Doing What You're Told: Matthew 28:1-20

Lectionary Reflections
First Sunday after Pentecost
Matthew 28:1-20
June 19, 2011

How good are you at doing what you're told, without question? Growing up, we can all remember a parent saying, "Just do what I say. Stop arguing." Or the dreaded "Because I said so!" It's so much easier on parents and authority figures when those under their authority just do what they say, without question.

The Chief Priests Try to Tell Pilate What to Do
In our lectionary text this week, the chief priests and Pharisees try to tell Pilate what to do. "Command the tomb to be made secure until the third day" (27:64). Out of respect for the fact that Pilate has political authority over them, they explain the reason for their command: "We're afraid his disciples will steal the body and spread the ridiculous rumor that he has been raised from the dead." Pilate counters by asserting his authority over them and telling them to do what they just tried to tell him to do. "You have a guard of soldiers; go, make it as secure as you can."

Have you ever before noticed the power of those five little words: "as secure as you can"? The fact is the soldiers' best efforts to seal the stone and secure the tomb were no match for the resurrecting power of God. It's a scene of comic futility as I picture it. Here are the chief priests and the Pharisees leading the group of soldiers to the tomb, and supervising (I don't picture them doing any manual labor themselves) while the soldiers unpacked several tubs of DryDex interior/exterior spackling paste and trowels and attempt to seal the tomb.

John Ortberg in his book Know Doubt: The Importance of Embracing Uncertainty in Your Lifeincludes this soliloquy by Pilate: "Well, I guess that's the end of that. I guess we won't hear any more about that movement. I don't know much about this Jesus, but we sure have built him a nice little cage."

Ortberg adds this comment: "But the thing about Jesus is that you just can't keep him in a cage. He never was a cage kind of guy. The authorities didn't know it, but death wasn't defeat for him." (Ortberg, 93)

The Soldiers Do as They Are Told
The soldiers have no say in any of this. They are initially described as a faceless, voiceless, opinion-less group. What did they think about this assignment? Maybe not much. It was an odd assignment, but one that didn't involve danger or risk. They could practically sleep through it. How hard would it be to stand outside a tomb for three days and keep a couple of guys from stealing a body? This wasn't a dramatic, life-threatening assignment like "Go and hold that hill against the enemy onslaught. Be willing to give your life if necessary."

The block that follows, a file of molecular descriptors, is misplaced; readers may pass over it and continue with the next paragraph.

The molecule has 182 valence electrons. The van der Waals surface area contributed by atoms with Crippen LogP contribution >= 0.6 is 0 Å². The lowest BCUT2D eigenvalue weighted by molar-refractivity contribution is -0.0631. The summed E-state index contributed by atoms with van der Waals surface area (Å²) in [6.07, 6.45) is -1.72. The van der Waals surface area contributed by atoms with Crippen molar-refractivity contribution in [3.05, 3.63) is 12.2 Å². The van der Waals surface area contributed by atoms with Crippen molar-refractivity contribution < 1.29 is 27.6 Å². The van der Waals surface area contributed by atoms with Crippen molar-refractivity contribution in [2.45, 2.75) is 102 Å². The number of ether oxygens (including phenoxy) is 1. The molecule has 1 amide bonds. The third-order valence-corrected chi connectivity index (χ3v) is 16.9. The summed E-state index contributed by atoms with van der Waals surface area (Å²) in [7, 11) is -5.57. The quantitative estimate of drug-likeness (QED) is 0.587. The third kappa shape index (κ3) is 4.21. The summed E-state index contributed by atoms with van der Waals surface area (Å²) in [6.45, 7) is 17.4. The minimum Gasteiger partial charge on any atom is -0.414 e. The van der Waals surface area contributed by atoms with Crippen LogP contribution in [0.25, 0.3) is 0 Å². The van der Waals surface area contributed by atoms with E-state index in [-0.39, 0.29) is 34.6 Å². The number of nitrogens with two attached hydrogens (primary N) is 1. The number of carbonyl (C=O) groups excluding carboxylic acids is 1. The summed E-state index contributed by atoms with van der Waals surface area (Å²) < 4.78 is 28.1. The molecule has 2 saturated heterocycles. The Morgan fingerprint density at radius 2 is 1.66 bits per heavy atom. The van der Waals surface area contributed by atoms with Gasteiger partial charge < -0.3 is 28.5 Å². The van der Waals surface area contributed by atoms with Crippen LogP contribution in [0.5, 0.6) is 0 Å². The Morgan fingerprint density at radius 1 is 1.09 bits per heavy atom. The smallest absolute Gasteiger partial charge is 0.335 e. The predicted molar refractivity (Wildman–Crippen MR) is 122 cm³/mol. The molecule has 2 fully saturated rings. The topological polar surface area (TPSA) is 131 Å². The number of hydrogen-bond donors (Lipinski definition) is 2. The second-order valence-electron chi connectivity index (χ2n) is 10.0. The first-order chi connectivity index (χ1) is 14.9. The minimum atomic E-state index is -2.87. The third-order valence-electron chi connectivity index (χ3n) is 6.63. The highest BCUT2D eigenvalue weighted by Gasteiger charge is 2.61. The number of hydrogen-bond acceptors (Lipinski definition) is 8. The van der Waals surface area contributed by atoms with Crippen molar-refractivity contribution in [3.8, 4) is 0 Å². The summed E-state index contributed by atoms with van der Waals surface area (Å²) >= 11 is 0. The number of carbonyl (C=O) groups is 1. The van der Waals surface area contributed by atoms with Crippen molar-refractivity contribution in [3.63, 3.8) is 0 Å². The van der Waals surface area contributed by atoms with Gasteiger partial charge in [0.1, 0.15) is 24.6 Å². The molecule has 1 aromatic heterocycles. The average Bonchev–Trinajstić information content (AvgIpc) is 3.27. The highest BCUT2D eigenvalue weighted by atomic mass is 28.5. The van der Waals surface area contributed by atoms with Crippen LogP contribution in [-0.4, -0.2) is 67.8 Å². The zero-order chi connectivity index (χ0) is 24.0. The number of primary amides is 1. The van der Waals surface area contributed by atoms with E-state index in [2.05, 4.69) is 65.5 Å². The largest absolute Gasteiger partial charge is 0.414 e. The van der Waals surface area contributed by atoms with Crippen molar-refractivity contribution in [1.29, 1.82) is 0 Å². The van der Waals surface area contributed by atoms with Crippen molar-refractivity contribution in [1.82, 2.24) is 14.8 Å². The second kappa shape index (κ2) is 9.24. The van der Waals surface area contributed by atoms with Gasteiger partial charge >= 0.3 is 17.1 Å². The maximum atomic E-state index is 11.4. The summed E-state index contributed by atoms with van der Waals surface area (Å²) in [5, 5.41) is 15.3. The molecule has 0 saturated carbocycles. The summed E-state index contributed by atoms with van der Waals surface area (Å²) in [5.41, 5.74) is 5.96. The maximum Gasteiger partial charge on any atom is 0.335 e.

But on second glance, it was. It turns out that this was a very dramatic assignment. I'd call an earthquake and a glistening angel dramatic. As for life threatening, it's that too. A group of men who earn their living by fighting to secure victory for their bosses witness God's victory over death. How could this not threaten their view of life, their values, and their vocation? Had I been among the guard, once my blood pressure came down to the point that I could have a thought, that thought might have been, "Hmmmm, maybe I'm on the wrong side of this showdown."

Matthew tells us that when the angel appeared, "the guards shook and became like dead men." The angel doesn't tell the guard not to be afraid. I suspect the angel thought, "Good. Quake in your sandals. You should be afraid. Very afraid." The angel's words of comfort were reserved for the women. "Don't be afraid."

The angel proceeds to tell the women what to do.

"Come see where he was. Go quickly and tell his disciples that he has been raised from the dead. Tell them he will meet them in Galilee."

The women do what the angel commands. Then, on the way, they meet the Risen Jesus. He repeats the angel's command almost word for word. It's like my traveling with both a Garmin and an iPhone GPS app called "Motion X". Directions from two reliable sources. Why would the women question this command? They don't. They simply do what they were told.

The guards, too, are witnesses to the empty tomb. At this point in the story, we see the first sign of individuality among the group. While the women were going to tell the disciples what they had seen, Matthew tells us that "some of the guard went into the city and told the chief priests everything that had happened" (28:11). Flustered and flummoxed by what they've seen, some of them go to the chief priests and give their eyewitness report. What about the rest of the soldiers? I want to know what percentage of them went into town to make the report, and what the others did with their account of how the tomb came to be empty.